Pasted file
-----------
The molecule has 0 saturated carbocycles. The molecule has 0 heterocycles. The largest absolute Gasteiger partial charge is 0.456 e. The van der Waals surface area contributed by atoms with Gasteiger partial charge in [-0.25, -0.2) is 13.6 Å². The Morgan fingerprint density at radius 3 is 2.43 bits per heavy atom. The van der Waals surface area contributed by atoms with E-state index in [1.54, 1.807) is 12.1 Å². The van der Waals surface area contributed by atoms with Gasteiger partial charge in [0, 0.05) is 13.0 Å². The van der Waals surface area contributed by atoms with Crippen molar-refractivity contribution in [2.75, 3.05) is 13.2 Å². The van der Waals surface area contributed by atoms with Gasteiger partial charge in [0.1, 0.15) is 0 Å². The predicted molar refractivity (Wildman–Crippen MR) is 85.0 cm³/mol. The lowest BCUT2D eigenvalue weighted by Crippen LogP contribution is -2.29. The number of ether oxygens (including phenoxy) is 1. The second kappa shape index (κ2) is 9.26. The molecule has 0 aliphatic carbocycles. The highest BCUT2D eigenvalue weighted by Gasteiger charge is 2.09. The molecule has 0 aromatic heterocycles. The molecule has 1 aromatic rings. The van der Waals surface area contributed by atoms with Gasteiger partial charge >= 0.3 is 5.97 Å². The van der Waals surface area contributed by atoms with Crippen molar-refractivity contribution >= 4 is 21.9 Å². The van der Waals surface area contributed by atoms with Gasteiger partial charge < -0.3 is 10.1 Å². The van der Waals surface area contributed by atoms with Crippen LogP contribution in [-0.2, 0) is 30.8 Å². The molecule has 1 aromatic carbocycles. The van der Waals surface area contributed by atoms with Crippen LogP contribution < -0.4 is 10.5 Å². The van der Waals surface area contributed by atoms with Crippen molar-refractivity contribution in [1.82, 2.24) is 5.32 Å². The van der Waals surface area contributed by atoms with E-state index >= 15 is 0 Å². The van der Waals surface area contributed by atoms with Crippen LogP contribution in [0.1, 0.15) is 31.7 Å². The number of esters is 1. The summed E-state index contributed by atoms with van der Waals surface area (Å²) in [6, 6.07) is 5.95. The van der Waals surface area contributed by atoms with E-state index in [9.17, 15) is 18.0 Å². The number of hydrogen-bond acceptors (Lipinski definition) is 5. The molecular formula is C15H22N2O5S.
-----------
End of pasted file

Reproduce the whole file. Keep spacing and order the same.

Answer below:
The molecule has 0 saturated carbocycles. The molecule has 0 heterocycles. The largest absolute Gasteiger partial charge is 0.456 e. The van der Waals surface area contributed by atoms with Gasteiger partial charge in [-0.25, -0.2) is 13.6 Å². The Morgan fingerprint density at radius 3 is 2.43 bits per heavy atom. The van der Waals surface area contributed by atoms with E-state index in [1.54, 1.807) is 12.1 Å². The van der Waals surface area contributed by atoms with Gasteiger partial charge in [0, 0.05) is 13.0 Å². The van der Waals surface area contributed by atoms with Crippen molar-refractivity contribution in [2.75, 3.05) is 13.2 Å². The van der Waals surface area contributed by atoms with Gasteiger partial charge in [0.1, 0.15) is 0 Å². The predicted molar refractivity (Wildman–Crippen MR) is 85.0 cm³/mol. The lowest BCUT2D eigenvalue weighted by Crippen LogP contribution is -2.29. The number of ether oxygens (including phenoxy) is 1. The second kappa shape index (κ2) is 9.26. The molecule has 0 aliphatic carbocycles. The highest BCUT2D eigenvalue weighted by Gasteiger charge is 2.09. The molecule has 0 aromatic heterocycles. The molecule has 1 aromatic rings. The van der Waals surface area contributed by atoms with Gasteiger partial charge >= 0.3 is 5.97 Å². The van der Waals surface area contributed by atoms with Crippen molar-refractivity contribution >= 4 is 21.9 Å². The van der Waals surface area contributed by atoms with Gasteiger partial charge < -0.3 is 10.1 Å². The van der Waals surface area contributed by atoms with Crippen LogP contribution in [-0.2, 0) is 30.8 Å². The molecule has 1 aromatic carbocycles. The van der Waals surface area contributed by atoms with Crippen LogP contribution < -0.4 is 10.5 Å². The van der Waals surface area contributed by atoms with Crippen molar-refractivity contribution in [1.82, 2.24) is 5.32 Å². The van der Waals surface area contributed by atoms with E-state index >= 15 is 0 Å². The van der Waals surface area contributed by atoms with Crippen LogP contribution in [0.1, 0.15) is 31.7 Å². The number of esters is 1. The summed E-state index contributed by atoms with van der Waals surface area (Å²) in [6, 6.07) is 5.95. The van der Waals surface area contributed by atoms with E-state index in [9.17, 15) is 18.0 Å². The number of hydrogen-bond acceptors (Lipinski definition) is 5. The molecular formula is C15H22N2O5S.